Following the Taliban’s takeover of Afghanistan, many Afghans are unsure how their lives and safety would be affected.
However, it can be tough for an outsider like me to make sense of it and truly comprehend what these folks are going through, so I must seek out someone who can explain.
Shamsia Hassani, a painter who taught at Kabul University, is regarded as Afghanistan’s first street artist. Hassani’s paintings don’t merely depict the role of women in a male-dominated culture, whether she’s working on a canvas or the wall of an abandoned bombed-out structure. They also give insight into the struggle between light and darkness that has subjugated the area she considers home.
Meet Shamsia, an Afghan painter who has taught at Kabul City University and is widely regarded as the country’s first nice street artist.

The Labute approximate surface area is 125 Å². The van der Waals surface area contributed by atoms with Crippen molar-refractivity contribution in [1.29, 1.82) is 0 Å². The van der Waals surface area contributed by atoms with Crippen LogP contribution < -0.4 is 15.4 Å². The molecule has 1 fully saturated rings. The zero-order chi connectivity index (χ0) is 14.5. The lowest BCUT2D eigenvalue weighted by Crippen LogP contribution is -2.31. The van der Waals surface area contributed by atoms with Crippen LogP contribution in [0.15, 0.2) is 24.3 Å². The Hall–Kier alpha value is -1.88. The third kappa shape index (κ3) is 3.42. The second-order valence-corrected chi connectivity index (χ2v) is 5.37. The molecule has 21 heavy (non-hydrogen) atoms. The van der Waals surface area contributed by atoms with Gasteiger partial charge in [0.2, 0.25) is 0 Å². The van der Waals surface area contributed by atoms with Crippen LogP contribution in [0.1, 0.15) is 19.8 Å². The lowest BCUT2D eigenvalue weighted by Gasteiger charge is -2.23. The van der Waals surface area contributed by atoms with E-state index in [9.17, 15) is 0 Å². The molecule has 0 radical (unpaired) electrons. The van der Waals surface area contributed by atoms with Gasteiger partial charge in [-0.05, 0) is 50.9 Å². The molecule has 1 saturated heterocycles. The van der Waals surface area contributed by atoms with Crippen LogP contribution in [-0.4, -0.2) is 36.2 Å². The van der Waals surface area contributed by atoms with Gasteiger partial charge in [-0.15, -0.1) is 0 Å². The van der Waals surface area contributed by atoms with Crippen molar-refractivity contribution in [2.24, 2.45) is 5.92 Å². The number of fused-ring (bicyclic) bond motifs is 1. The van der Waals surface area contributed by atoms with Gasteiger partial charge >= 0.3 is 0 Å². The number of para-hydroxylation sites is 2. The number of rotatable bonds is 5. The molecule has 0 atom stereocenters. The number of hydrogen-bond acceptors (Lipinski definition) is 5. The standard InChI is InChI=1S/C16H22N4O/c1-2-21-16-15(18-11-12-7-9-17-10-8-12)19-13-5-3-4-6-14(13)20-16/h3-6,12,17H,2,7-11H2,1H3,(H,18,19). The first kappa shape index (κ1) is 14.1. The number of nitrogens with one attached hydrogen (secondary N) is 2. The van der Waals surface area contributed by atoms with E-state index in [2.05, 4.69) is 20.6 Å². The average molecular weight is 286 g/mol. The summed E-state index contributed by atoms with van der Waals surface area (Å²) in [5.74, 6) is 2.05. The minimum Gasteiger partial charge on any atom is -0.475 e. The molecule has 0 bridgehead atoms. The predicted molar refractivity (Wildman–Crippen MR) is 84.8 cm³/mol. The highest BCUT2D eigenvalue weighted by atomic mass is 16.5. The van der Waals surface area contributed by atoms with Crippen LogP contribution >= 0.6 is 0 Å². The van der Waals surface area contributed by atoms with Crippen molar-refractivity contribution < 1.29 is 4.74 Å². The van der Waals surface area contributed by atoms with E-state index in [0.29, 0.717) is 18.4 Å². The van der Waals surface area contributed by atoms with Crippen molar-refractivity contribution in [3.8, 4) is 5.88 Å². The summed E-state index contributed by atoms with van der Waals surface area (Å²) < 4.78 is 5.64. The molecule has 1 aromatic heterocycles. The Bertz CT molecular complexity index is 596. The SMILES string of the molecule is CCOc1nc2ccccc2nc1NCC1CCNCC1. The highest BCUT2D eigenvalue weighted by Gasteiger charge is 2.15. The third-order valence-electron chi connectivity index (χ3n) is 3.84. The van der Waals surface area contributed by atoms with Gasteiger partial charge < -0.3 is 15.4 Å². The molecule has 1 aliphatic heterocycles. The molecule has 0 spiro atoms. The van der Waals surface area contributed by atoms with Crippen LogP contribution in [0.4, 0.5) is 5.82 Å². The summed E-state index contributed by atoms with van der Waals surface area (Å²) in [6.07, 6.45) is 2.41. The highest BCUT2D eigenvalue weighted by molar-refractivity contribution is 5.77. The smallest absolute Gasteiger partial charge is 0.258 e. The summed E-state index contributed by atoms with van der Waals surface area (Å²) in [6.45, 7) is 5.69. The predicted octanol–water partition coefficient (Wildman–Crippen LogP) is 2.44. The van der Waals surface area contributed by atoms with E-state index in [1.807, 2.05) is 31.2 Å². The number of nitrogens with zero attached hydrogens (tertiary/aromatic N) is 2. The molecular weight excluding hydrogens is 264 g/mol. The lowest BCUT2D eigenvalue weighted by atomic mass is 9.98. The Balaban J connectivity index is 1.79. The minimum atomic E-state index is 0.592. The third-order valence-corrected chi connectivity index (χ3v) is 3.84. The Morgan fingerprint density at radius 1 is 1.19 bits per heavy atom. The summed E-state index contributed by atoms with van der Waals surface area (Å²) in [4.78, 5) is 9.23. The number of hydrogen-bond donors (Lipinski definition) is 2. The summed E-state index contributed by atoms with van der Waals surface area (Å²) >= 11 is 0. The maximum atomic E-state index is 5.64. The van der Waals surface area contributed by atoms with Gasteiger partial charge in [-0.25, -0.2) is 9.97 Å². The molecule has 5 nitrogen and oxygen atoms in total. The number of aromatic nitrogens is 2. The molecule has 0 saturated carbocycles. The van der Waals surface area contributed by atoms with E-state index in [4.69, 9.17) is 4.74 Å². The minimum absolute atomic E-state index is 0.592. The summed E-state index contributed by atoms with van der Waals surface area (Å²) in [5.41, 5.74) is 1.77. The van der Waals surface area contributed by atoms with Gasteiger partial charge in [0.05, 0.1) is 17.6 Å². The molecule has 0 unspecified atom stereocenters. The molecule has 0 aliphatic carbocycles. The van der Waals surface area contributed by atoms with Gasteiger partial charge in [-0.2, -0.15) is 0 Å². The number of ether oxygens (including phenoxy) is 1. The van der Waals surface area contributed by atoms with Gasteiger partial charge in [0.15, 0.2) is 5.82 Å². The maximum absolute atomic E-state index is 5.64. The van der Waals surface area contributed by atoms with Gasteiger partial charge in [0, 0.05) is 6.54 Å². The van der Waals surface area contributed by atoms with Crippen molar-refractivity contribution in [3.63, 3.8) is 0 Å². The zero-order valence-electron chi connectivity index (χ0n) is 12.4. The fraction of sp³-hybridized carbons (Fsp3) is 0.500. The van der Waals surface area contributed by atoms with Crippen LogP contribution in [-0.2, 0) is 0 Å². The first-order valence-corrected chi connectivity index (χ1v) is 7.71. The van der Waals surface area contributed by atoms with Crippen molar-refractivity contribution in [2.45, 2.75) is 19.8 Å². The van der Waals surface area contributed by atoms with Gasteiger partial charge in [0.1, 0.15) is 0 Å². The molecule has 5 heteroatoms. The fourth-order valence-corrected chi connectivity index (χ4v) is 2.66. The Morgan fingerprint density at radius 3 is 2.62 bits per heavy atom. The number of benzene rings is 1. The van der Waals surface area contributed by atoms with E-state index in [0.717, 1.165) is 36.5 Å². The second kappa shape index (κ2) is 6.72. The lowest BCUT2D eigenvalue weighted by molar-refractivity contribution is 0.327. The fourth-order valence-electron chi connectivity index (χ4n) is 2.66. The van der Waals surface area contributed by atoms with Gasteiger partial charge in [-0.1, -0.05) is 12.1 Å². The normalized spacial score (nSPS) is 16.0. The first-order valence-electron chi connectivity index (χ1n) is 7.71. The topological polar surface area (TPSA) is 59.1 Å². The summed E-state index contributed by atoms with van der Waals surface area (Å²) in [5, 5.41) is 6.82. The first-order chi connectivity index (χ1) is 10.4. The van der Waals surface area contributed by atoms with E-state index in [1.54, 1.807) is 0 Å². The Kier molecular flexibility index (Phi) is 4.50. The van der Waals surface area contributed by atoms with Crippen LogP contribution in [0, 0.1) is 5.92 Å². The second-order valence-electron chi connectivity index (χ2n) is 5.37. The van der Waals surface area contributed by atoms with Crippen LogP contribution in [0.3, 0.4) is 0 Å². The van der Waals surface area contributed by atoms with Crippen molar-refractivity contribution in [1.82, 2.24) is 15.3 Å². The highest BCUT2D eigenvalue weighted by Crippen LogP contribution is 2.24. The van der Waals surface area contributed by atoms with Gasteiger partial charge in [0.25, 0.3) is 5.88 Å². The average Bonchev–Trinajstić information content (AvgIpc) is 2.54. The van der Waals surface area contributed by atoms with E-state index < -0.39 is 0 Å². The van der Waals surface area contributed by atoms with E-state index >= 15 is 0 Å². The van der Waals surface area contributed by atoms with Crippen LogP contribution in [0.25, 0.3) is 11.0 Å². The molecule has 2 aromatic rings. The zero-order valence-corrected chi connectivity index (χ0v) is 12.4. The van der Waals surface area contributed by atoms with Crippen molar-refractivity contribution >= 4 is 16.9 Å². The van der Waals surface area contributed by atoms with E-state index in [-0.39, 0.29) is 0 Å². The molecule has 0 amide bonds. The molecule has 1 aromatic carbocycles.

She entered 2010 after attending a graffiti workshop hosted by CHU, a British artist.
Hassani has now created her own style, painting her signature character, a woman with her eyes closed, all throughout the country.
I recall that Afghans were not permitted to work in Iran only due to their nationality. Afghans were taught that they didn’t need authorization from the government to find work, therefore my parents were in a lot of trouble. But I was a kid and didn’t get it.”
Shamsia’s life eventually led her back to Afghanistan. In 2010, she attended a graffiti class organised in Kabul by Combat Communications, which led her down a path she is still on a decade later. I attended the workshop with nine Berang colleagues. CHU, a graffiti artist from the United Kingdom, was invited to conduct the event by Combat Communications.
According to Shamsia, CHU’s lectures comprised theory, practical work, and presentations by many artists from throughout the world. For the first time, we learned graffiti there. We learned about spray painting techniques and how to paint large scale drawings on the wall as the course progressed.